THE sun was beginning its languid farewell to the day as Duncan McNab approached the summit of Ben Vorlich.
A lovely summer evening, a late decision to head up this sprawling mountain above Ardlui in search of a few hours' serenity after a long day at work.
There are three summits along the crest, the centre one being the highest. The cairn is perched on an outcrop which provides a view all the way down to Loch Sloy. From the trig point at the South Top, this rocky prominence has the features of a craggy human face.
So far, Duncan hadn't seen another soul. But after arriving at the main cairn, he noticed a figure tucked down among the rocks about 12 feet away. He called out a greeting, but got no response.
“I could make out it was a man, but he was small, less than five feet tall. He was wearing what could best be described as a dufflecoat. The hood was up, but it looked odd. It seemed to come to a curving point.
“He paid no attention to me, didn't once look up or acknowledge my presence in any way. He held what appeared to be a cardboard tube, and seemed fascinated by it, staring into it, shaking it and twirling it over and over in his hands.
“His continued lack of response leaving me a little spooked, and I started to feel a bit uncomfortable. The hairs on my neck were standing on end, and I decided to head off. I kept looking round as I walked away but there was no movement. I never saw any sign of him again.”
As he descended the ridge with the setting sun behind, Duncan was confronted by a Brocken Spectre, that haunting figure caused by your shadow being magnified amid the cloud. Most mountaineers are delighted to see this, but for Duncan it just added to the already eerie atmosphere. He was relieved to get down safely in the dark without further incident.
He had spent many days wandering the hills of the Pentlands and Perthshire but had never experienced anything like this before nor since. His father was a hill shepherd and Duncan had grown up on and around farms, so he had no reason to feel uncomfortable in wild terrain.
Duncan is also an accomplished musician and is weel kent on the Scottish folk scene. He has been writing and performing farm and bothy ballads and poems since he was a teenager, and has played at Celtic Connections.
No surprise then, that he has used his Ben Vorlich experience as the inspiration for a song. He added other elements of Scottish folklore to come up with The Heathery Knowes O' Auchnafree, namely references to the raven as a harbinger of doom. Duncan said: “A Gaelic-speaking friend on Skye believes that if a raven looks in your window, it's a sign that death is near. It seemed an appropriate link to my Ben Vorlich experience.”
The raven's links with death and the supernatural is common in many cultures. It is often regarded as a shape-shifter, and its appearance at battlefields to pick over the bones of the fallen inspired feelings of awe and terror amongst the living.
Those intending climbing Fionn Bheinn, the Munro above Achnasheen, should be aware of the so-far unfilled prophecy of Kenneth McKenzie, the Brahan Seer, that “the day will come when a raven, attired in paid and bonnet, will drink his fill of human blood on Fionn Bheinn three times a day, for three successive days”. You have been warned.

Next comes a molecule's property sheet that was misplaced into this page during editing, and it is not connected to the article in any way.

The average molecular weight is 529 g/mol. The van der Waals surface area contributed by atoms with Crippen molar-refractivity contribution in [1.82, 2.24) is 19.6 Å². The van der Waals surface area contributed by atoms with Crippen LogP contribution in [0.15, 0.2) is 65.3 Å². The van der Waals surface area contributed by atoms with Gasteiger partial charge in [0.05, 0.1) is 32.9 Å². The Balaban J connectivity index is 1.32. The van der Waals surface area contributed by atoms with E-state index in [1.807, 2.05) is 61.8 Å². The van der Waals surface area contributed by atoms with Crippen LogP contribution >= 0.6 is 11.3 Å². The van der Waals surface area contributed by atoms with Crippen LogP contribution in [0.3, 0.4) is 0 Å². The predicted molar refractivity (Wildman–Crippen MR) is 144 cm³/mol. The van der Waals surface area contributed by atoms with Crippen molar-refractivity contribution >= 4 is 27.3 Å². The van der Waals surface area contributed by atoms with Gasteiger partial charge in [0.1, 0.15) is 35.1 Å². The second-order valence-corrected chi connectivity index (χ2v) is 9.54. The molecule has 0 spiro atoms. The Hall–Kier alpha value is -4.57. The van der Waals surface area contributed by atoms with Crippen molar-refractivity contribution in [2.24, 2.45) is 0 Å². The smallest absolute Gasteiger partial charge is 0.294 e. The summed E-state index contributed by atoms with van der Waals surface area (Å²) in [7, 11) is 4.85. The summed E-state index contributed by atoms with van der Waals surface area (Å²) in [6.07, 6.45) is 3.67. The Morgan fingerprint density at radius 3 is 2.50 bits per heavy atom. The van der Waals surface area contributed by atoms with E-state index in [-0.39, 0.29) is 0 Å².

The Heathery Knowes O’ Auchnafree
A shepherd lad set oot yin evening
His ain sweetheart all for tae see
And the path he took, it took him oot
O’er the heathery knowes o’ Auchnafree
But the light that shone frae the setting sun
It glint sae bright in a raven’s ee
He was perched high up, on an auld peat hag
On the heathery knowes o’ Auchnafree
And the raven watched the shepherd lad
As he cam scramblin’ o’er the knowe
Wi’ his plaidie hingin’ loose around his shou’ders
And the sweat running free frae aff his brow
“Aw turn yer heid ye croakin’ hoodie
Aw turn yer gaze awa frae me
For I’ve a sweetheart, who’s waitin’ for me
O’er the heathery knowes o’ Auchnafree”
Then o’er the riggin’ there cam a beggar
An auld fesh’t beggar wi eyes o’ green
And in his hand was the finest fiddle
That the shepherd lad had ever seen
“Oh Beggar! Beggar! Tak up yer fiddle
And play a tune of love tae me
As I gang aff tae see my sweetheart
O’er the heathery knowes o’ Auchnafree”
“I’ll play nae tune for a love-sick shepherd
Tho’ mony’s the tune of love I know
For although my fiddle it is the finest
This very nicht I’ve broke my bow”
“But turn aroon ye love sick shepherd
And the brocken-spectre ye will see
As the sun and mist dance aroon yer shadow
On the heathery knowes o’ Auchnafree”
The shepherd turned to the brocken-spectre
That summer’s night up on Auchnafree
But the shadow o’ a beggar’s knife
Was the last thing that he e’r did see
The summer soon gave way tae autumn
Then came the snaws sae cauld and white
And the raven ruffled up his auld black feathers
Against the winter’s bitter bite
But when the spring came and the snaws had melt’d
O’er the knowes the raven’s flown
And he’s carried tae the auld fesh’t beggar
A shepherd’s white and weathered bone
The beggar sat doon amongst the heather
And frae this bone he’s carved a bow
And wi’ the raven perched upon his sho’der
Around them baith the wind did blow
Then the beggar he’s tain up his fiddle
All in the blink o’ a raven’s ee
And he played a lament for a love-sick shepherd
Ca’d “The Heathery Knowes O’ Auchnafree”
He plays his fiddle as he walks the knowes
He plays in sun and mist and rain
With the raven flying close a’hint him
Should ‘er he break his bow again.
You can find more of Duncan's music and poetry at https://www.duncanmcnab.scot